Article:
Bird Watching: The American Robin
from Wildlife Promise
Robins in Winter?
American robins are found throughout North America and are a symbol of winter’s end. The first appearance of a robin is a sure sign that spring has sprung. But did you know that in most of the lower 48 states you can find robins throughout the winter? Some are migrants from further north but some are resident birds that stay year-round. These winter-resident robins usually flock up and spend their time in wooded areas rather than lawns, so people don’t tend to notice them until they start pairing off and singing their courtship songs in spring.
Robins rely on the fruits of trees and shrubs as their primary food source during the winter when worms and insects aren’t available. That’s one reason why they tend to hang out in the woods rather than on your lawn in the winter. You can attract robins to your yard in winter by providing them with fruiting plants. Some of the best berry-providers for robins include bayberry, winterberry, crabapple, cranberrybush viburnum, hawthorn, mountain ash, toyon, sumac, chokeberry and American holly.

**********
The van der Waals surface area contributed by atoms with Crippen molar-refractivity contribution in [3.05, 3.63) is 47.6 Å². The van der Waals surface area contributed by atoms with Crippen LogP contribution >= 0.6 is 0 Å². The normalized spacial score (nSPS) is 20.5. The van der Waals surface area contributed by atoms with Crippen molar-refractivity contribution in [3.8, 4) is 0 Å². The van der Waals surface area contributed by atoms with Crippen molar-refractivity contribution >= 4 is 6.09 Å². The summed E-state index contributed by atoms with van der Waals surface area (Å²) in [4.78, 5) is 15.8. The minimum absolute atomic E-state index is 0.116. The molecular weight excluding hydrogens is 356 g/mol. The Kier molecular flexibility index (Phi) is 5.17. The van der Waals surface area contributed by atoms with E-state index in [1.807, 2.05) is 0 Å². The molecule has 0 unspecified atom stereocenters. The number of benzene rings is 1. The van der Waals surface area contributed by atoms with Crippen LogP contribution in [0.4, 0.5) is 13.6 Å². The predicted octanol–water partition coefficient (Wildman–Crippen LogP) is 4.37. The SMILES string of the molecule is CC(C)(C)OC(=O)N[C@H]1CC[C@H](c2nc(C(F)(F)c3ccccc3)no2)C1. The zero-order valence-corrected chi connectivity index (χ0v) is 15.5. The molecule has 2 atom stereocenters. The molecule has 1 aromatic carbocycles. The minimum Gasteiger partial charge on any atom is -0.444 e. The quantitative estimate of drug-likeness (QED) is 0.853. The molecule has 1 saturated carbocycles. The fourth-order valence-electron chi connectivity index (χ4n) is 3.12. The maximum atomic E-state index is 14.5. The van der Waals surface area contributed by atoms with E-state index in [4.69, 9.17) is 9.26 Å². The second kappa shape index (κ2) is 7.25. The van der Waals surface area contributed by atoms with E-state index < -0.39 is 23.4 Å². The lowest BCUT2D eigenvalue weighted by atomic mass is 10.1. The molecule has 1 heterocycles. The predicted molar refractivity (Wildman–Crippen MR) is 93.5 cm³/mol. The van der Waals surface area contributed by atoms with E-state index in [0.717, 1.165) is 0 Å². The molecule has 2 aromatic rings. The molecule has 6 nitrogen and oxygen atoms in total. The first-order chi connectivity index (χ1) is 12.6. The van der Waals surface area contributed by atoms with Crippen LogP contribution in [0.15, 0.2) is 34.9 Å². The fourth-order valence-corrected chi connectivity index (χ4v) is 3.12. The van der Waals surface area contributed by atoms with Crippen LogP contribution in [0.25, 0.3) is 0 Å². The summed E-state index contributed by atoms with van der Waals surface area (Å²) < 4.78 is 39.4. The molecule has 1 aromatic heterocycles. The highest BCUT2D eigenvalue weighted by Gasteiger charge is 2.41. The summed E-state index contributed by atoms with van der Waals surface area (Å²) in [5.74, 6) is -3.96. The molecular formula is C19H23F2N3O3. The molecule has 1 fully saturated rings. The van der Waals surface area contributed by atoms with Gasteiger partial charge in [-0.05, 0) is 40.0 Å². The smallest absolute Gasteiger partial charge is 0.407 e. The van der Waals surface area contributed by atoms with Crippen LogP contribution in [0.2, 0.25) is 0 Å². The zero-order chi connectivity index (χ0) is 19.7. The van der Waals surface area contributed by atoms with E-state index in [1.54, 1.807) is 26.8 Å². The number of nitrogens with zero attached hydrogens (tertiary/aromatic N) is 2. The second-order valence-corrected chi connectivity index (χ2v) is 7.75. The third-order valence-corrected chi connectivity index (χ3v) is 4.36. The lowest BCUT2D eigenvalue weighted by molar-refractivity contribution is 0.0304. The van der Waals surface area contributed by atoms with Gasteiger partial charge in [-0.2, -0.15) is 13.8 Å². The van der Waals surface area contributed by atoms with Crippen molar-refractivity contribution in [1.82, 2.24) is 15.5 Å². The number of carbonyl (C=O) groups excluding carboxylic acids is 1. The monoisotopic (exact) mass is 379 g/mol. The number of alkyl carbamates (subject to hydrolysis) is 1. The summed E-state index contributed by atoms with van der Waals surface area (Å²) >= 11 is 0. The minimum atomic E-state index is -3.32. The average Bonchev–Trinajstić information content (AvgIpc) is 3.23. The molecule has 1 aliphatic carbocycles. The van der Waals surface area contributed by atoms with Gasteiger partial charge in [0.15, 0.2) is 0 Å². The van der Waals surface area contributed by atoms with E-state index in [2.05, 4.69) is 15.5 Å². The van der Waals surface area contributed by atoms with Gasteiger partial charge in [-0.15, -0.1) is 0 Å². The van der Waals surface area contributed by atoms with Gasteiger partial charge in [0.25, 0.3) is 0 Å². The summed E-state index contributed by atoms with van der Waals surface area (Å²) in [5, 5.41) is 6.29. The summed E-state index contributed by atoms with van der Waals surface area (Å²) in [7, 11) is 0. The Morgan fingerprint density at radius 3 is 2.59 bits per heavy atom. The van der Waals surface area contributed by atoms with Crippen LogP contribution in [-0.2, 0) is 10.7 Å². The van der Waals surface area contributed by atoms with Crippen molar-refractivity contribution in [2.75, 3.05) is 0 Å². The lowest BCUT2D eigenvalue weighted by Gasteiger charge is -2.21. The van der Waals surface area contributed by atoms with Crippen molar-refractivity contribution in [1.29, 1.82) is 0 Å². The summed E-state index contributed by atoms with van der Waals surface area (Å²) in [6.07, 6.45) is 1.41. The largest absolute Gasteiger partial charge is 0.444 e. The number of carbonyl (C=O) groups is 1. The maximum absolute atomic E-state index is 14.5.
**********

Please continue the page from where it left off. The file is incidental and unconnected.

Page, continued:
- Robins are a kind of thrush and are related to the much less common wood thrush and hermit thrush.
- Adult male robins have the brightest red breast feathers.
- The American robin was named after the European robin even though they are not closely related.
- Robins build distinct, bowl-shaped nests out of grasses and twigs mortared with mud. Their eggs are a beautiful light blue color.
- Robins avoid areas with snow cover.
Robins Impacted by Climate Change